The objective function of the allocation problem is to minimize CF that involves the cost of capacitors and losses. If we consider allocating \(N_\mathrm{c}\) capacitors to specified set of locations {\({c_1\ldots c_n}\)}, donated by \(\varOmega _c\), in a power distribution system, the CF formula can be expressed as follows:

$$\begin{aligned} \mathrm{CF}=K_pP_\mathrm{Loss}T+N_\mathrm{c}K_\mathrm{Ins}+\sum _{i\in \varOmega _c} K_{ci} Q_{ci} \end{aligned}$$
(1)

in which

$$\begin{aligned} P_\mathrm{Loss}=\sum _{j\in \varOmega _b} \frac{r_j}{v_j^{2}}\left( P_{\mathrm{In}_j}^{2}+Q_{\mathrm{In}_j}^{2}\right) \end{aligned}$$
(2)

where \(P_\mathrm{Loss}\) is the total real power losses (kW); \(\varOmega _b=\{ {b_1\ldots b_n} \}\) is the set of receiving buses for all lines in the system; \(P_{\mathrm{In}_j} and Q_{\mathrm{In}_j}\) are the incoming active and reactive powers at bus j, respectively; \(v_j\) is the voltage amplitude; \(r_j\) is the line resistance; \(Q_{ci}\) is the capacitor size (kvar) at bus i; \(K_p\) is the cost per unit losses ($/kWh); \(K_{ci}\) is the cost per kvar production of the capacitor at bus i; \(K_\mathrm{Ins}\) is the installation cost for each capacitor; and T is the number of hours.

Analytical expression for CR

Fig. 1
figure1

The power flow through the distribution lines of a 5-bus system: a the base case, b with installing two capacitors

An analytical expression is proposed here to directly compute CR after installing multiple capacitors at specified set of locations in a distribution system. Normally, in passive distribution systems, the active and reactive powers flow in one direction from slack bus to load buses, as shown in Fig. 1a, where a 5-bus system is considered. However, if two capacitors are installed at buses 2 and 4 (Fig. 1b), the reactive power flow through some lines will be influenced by their reactive power injections. This injected reactive power for each capacitor will affect only the power flow through its upstream lines. For example in Fig. 1b, all lines are affected by \(Q_{c4}\), while only lines 1 and 2 will be affected by \(Q_{c2}\). This implies that the impact of a capacitor on the system lines varies depending on its location (i.e., bus). On other words, for each capacitor, there are some lines whose reactive power flows are affected by. CF at the base case, i.e., without capacitors \((\mathrm{CF}_{wo/c})\), can be written as follows:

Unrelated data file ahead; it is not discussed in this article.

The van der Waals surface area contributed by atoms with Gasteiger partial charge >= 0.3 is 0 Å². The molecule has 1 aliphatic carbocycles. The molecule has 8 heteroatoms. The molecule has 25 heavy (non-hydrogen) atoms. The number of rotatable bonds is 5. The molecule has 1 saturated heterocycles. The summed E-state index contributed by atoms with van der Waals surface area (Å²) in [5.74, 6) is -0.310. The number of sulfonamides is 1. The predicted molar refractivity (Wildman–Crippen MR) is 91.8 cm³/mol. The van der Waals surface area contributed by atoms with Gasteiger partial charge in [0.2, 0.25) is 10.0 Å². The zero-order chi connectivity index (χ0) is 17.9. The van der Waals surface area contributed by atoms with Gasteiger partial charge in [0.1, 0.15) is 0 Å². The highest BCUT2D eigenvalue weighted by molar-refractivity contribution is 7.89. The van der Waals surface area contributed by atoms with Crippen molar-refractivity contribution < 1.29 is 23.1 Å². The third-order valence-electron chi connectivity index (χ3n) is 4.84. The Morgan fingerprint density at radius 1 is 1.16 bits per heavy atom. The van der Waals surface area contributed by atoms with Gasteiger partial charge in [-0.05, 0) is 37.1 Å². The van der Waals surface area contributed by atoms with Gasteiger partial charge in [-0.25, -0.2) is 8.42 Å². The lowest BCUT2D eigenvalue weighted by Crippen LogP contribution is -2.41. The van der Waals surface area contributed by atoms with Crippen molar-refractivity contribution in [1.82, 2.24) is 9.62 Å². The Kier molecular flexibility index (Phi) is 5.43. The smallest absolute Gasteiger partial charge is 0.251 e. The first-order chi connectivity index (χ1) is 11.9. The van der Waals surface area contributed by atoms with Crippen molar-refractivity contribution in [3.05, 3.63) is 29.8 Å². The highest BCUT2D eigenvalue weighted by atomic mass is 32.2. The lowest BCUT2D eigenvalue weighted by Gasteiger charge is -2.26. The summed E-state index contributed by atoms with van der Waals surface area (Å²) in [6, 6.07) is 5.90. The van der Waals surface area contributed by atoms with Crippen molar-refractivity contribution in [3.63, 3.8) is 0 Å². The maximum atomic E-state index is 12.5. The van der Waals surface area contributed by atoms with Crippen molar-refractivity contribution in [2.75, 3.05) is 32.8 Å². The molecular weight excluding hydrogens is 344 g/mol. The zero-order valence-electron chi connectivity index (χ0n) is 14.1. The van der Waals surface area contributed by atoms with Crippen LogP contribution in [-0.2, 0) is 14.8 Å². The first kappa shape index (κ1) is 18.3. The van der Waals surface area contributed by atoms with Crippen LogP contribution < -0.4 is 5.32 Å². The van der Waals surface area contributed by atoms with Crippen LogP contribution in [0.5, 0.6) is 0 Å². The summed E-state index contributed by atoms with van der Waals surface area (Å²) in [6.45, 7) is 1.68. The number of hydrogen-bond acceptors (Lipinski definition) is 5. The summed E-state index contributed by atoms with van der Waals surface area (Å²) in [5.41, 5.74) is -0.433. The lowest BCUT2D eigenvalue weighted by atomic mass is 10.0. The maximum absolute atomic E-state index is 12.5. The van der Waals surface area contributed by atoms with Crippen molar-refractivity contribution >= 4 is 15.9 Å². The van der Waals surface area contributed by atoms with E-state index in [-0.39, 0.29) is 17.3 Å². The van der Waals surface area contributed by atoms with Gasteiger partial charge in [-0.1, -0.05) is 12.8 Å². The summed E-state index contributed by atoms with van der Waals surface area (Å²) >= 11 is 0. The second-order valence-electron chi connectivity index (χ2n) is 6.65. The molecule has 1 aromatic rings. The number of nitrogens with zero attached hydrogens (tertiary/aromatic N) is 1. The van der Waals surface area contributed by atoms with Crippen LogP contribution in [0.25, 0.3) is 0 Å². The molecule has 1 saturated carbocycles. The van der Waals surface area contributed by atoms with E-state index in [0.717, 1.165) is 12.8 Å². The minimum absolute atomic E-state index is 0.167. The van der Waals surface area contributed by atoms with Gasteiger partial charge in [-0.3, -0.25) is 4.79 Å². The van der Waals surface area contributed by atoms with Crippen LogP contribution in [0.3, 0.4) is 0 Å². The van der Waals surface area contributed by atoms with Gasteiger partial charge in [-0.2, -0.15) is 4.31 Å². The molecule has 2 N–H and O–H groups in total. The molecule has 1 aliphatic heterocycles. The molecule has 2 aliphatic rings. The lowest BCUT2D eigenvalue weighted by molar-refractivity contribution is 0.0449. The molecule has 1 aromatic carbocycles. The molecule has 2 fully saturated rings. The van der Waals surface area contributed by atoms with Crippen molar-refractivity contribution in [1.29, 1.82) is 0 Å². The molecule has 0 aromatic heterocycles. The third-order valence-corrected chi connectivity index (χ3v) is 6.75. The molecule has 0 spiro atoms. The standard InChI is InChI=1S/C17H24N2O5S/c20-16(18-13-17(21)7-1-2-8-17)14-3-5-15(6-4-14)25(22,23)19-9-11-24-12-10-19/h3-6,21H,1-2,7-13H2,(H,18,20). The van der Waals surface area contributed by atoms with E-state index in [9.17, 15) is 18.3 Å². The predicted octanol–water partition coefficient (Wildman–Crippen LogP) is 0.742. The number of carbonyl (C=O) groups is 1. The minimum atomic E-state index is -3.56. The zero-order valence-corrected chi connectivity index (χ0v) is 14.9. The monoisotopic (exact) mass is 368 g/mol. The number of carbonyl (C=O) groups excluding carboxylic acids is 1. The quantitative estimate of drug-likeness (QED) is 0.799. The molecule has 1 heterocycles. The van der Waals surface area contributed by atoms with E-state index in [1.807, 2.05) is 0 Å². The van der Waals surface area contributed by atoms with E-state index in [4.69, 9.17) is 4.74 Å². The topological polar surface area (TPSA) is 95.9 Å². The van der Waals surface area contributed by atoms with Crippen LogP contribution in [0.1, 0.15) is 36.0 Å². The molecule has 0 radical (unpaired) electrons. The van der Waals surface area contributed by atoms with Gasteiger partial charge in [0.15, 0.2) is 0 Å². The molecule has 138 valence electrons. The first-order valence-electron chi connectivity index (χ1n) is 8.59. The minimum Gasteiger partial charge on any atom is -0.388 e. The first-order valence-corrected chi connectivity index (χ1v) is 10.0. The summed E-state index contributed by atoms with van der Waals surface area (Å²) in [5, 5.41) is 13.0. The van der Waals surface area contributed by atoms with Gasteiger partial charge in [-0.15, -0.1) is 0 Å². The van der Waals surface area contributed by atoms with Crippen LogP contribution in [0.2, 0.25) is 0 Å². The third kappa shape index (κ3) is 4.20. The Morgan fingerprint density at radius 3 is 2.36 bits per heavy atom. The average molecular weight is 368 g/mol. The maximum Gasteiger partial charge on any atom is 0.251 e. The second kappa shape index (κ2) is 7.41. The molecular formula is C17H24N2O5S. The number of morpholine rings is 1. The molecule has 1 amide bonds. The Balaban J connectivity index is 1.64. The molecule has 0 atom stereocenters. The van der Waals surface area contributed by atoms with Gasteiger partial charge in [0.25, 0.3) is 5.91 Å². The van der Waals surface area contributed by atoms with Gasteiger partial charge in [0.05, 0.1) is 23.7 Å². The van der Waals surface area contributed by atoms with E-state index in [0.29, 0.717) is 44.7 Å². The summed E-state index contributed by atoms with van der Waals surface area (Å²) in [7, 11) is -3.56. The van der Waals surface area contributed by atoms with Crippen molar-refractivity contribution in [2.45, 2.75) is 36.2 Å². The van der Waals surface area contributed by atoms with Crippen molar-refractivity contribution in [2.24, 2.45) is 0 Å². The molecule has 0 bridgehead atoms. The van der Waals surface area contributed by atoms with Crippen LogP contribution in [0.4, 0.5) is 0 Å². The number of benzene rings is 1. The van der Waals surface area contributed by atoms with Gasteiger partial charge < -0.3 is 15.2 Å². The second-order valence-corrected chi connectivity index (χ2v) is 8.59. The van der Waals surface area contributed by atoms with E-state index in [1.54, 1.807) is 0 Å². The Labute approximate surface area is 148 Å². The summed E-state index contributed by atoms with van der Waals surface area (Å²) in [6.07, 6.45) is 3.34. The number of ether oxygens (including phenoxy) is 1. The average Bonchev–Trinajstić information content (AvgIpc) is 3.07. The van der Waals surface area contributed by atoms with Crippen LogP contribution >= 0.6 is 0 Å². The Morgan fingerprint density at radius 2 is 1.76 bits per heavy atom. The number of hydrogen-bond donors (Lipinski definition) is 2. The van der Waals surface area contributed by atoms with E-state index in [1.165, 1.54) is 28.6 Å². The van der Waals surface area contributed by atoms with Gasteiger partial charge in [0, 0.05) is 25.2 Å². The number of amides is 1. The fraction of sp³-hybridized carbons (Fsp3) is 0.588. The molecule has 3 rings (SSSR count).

$$\begin{aligned} \mathrm{CF}_{wo/c}=K_pT\sum _{j\in \varOmega _b} \frac{r_j}{v_j^{2}}\left( P_{\mathrm{In}_j}^{2}+Q_{\mathrm{In}_j}^{2}\right) \end{aligned}$$
(3)

CF with considering capacitors \((\mathrm{CF}_{w/c})\) can be written as:

$$\begin{aligned} \begin{aligned} \mathrm{CF}_{w/c}&=K_pT\sum _{j\varepsilon \varOmega _b} \frac{r_j}{v_j^{2}} \left( P_{\mathrm{In}_j}^{2}+\left( Q_{\mathrm{In}_j}-\sum _{i\in \varOmega _c} M_{i,j}Q_{ci}\right) ^{2}\right) \\&+N_\mathrm{c}K_\mathrm{Ins}+\sum _{i\in \varOmega _c} K_{ci} Q_{ci} \end{aligned} \end{aligned}$$
(4)

where \(M_{i,j}\) is equal to 1 if bus j belongs to upstream buses of the capacitor bus i; otherwise, it is 0. Note that Eq. (3) formulates the active loss which is a function of line resistance, but the complete line model is considered in this work. This full line mode is required to calculate the bus voltage (\(v_j\)). The analytical expression for calculating CR can be formulated as in (5) with considering (3) and (4):